The dramatic surge in bilateral trade is the biggest story on the India-China front in the past decade. But persistent imbalances are threatening to erode the consensus on the Indian side that the two countries can simply buy their way to a better relationship. What makes the visit this week of Wen Jiabao especially significant is the message the Chinese Premier sent out that he understood India's concerns on the question of market access and would try to find ways of resolving them. Other positives on the economic side to flow from Mr. Wen's visit were the announcements on a Strategic Economic Dialogue, the creation of a CEOs' forum, and the agreement between banking regulators, which will hopefully allow better synergy between the commercial operations and the financial requirements of Indian and Chinese companies doing business across the border. If China is able to unlock its markets for Indian goods and services, especially in the pharma and IT sectors, the new trade target of $100 billion can easily be achieved before 2015. If not, trade will continue to grow but the ballooning deficit will be like an albatross around the neck of the India-China partnership.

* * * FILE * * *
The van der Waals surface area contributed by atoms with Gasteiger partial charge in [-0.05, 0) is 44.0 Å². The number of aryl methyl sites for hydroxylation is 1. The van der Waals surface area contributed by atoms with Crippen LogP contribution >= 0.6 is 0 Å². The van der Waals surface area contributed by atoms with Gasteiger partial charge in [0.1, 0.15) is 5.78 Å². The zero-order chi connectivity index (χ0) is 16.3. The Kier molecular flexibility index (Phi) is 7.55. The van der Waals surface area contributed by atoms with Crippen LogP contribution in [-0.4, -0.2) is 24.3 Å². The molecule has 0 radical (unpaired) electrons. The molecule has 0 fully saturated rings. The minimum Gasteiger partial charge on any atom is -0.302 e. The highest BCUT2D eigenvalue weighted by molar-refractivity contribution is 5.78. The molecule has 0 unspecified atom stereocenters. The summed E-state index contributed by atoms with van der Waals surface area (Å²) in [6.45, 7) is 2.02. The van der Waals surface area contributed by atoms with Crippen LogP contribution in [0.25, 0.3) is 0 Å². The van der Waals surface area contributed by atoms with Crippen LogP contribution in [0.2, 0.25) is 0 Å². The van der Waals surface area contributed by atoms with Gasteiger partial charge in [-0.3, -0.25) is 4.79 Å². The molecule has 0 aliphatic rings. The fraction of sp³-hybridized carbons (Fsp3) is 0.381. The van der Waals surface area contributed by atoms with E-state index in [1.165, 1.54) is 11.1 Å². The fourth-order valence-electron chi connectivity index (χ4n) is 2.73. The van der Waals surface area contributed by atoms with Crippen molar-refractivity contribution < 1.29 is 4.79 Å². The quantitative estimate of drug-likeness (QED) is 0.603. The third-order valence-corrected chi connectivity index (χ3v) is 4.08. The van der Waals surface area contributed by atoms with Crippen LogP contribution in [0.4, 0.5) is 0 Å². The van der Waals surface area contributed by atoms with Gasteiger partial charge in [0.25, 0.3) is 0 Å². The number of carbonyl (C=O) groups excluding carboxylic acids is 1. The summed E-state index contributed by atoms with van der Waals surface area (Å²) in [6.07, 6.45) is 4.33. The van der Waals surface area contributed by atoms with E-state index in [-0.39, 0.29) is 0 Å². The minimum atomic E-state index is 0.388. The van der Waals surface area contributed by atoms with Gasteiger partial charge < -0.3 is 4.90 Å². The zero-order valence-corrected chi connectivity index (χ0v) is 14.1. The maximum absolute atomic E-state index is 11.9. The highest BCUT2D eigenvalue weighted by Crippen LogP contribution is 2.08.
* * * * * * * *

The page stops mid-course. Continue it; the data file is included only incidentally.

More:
On the political front, the Chinese side failed to ‘unstaple' the issue of distinctive visas it grants to Indian citizens from Jammu and Kashmir who wish to travel to China. India has been complaining about this Chinese policy — which it regards as an affront to Indian sovereignty and territorial integrity — for more than a year, to no avail. “Our policy on Kashmir has not changed” is the only thing the Chinese side would say. This time, however, Premier Wen went a small step further and acknowledged this was an issue that needed resolution through “consultations.” Since China unilaterally adopted the stapled-visa policy, the ball is in its court. In consequence, the Indian side held back from the joint statement this time the standard formulations on Tibet and ‘One China.' It is not as if India's policy towards the territorial integrity of China has changed. But the point has been made, more or less in public, that respect for core national concerns must be mutual. This prickly issue apart, the Wen visit produced several new positives on the strategic front, most notably the decision to meet more often at the summit level and an agreement to work together against piracy in the Gulf of Aden. India and China should lose no time in implementing this aspect of the joint statement, and use it as a stepping stone for a full-fledged dialogue on the broader issue of maritime security and freedom of navigation. It is vital that the momentum achieved in the relationship between the two neighbours, the world's most talked-about rising powers, is sustained.

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